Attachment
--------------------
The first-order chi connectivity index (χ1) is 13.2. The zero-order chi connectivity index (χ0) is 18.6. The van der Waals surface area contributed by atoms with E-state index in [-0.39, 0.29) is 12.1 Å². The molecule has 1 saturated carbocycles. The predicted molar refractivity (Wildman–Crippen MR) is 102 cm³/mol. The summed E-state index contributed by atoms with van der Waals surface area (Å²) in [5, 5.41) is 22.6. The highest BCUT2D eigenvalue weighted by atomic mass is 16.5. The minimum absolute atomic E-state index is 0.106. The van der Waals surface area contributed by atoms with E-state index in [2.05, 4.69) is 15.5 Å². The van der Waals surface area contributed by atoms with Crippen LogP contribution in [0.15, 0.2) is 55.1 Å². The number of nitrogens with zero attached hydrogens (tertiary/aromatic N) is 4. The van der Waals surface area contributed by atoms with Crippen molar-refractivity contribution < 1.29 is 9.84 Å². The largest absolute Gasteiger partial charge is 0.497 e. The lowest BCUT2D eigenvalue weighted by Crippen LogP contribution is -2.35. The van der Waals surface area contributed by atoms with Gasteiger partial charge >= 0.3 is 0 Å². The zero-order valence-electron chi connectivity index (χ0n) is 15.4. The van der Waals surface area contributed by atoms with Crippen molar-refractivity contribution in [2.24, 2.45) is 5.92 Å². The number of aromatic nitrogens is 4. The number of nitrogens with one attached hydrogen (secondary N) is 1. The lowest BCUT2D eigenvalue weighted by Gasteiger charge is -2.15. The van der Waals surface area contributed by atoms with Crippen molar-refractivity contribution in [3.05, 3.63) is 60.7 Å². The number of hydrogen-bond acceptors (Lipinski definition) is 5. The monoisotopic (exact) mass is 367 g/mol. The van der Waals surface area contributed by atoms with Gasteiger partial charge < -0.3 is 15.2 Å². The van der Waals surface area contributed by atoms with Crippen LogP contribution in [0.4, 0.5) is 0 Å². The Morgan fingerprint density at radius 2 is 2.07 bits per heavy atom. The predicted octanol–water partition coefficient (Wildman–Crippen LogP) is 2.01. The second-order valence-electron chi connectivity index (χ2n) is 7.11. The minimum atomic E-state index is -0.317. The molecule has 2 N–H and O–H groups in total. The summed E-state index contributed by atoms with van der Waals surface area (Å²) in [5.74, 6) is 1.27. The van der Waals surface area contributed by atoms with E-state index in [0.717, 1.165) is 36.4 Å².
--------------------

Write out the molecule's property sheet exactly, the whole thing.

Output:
The first-order chi connectivity index (χ1) is 13.2. The zero-order chi connectivity index (χ0) is 18.6. The van der Waals surface area contributed by atoms with E-state index in [-0.39, 0.29) is 12.1 Å². The molecule has 1 saturated carbocycles. The predicted molar refractivity (Wildman–Crippen MR) is 102 cm³/mol. The summed E-state index contributed by atoms with van der Waals surface area (Å²) in [5, 5.41) is 22.6. The highest BCUT2D eigenvalue weighted by atomic mass is 16.5. The minimum absolute atomic E-state index is 0.106. The van der Waals surface area contributed by atoms with E-state index in [2.05, 4.69) is 15.5 Å². The van der Waals surface area contributed by atoms with Crippen LogP contribution in [0.15, 0.2) is 55.1 Å². The number of nitrogens with zero attached hydrogens (tertiary/aromatic N) is 4. The van der Waals surface area contributed by atoms with Crippen molar-refractivity contribution < 1.29 is 9.84 Å². The largest absolute Gasteiger partial charge is 0.497 e. The lowest BCUT2D eigenvalue weighted by Crippen LogP contribution is -2.35. The van der Waals surface area contributed by atoms with Gasteiger partial charge >= 0.3 is 0 Å². The zero-order valence-electron chi connectivity index (χ0n) is 15.4. The van der Waals surface area contributed by atoms with Crippen molar-refractivity contribution in [2.24, 2.45) is 5.92 Å². The number of aromatic nitrogens is 4. The number of nitrogens with one attached hydrogen (secondary N) is 1. The lowest BCUT2D eigenvalue weighted by Gasteiger charge is -2.15. The van der Waals surface area contributed by atoms with Crippen molar-refractivity contribution in [3.05, 3.63) is 60.7 Å². The number of hydrogen-bond acceptors (Lipinski definition) is 5. The monoisotopic (exact) mass is 367 g/mol. The van der Waals surface area contributed by atoms with Gasteiger partial charge < -0.3 is 15.2 Å². The van der Waals surface area contributed by atoms with Crippen LogP contribution in [0.4, 0.5) is 0 Å². The Morgan fingerprint density at radius 2 is 2.07 bits per heavy atom. The predicted octanol–water partition coefficient (Wildman–Crippen LogP) is 2.01. The second-order valence-electron chi connectivity index (χ2n) is 7.11. The minimum atomic E-state index is -0.317. The molecule has 2 N–H and O–H groups in total. The summed E-state index contributed by atoms with van der Waals surface area (Å²) in [5.74, 6) is 1.27. The van der Waals surface area contributed by atoms with E-state index in [0.717, 1.165) is 36.4 Å².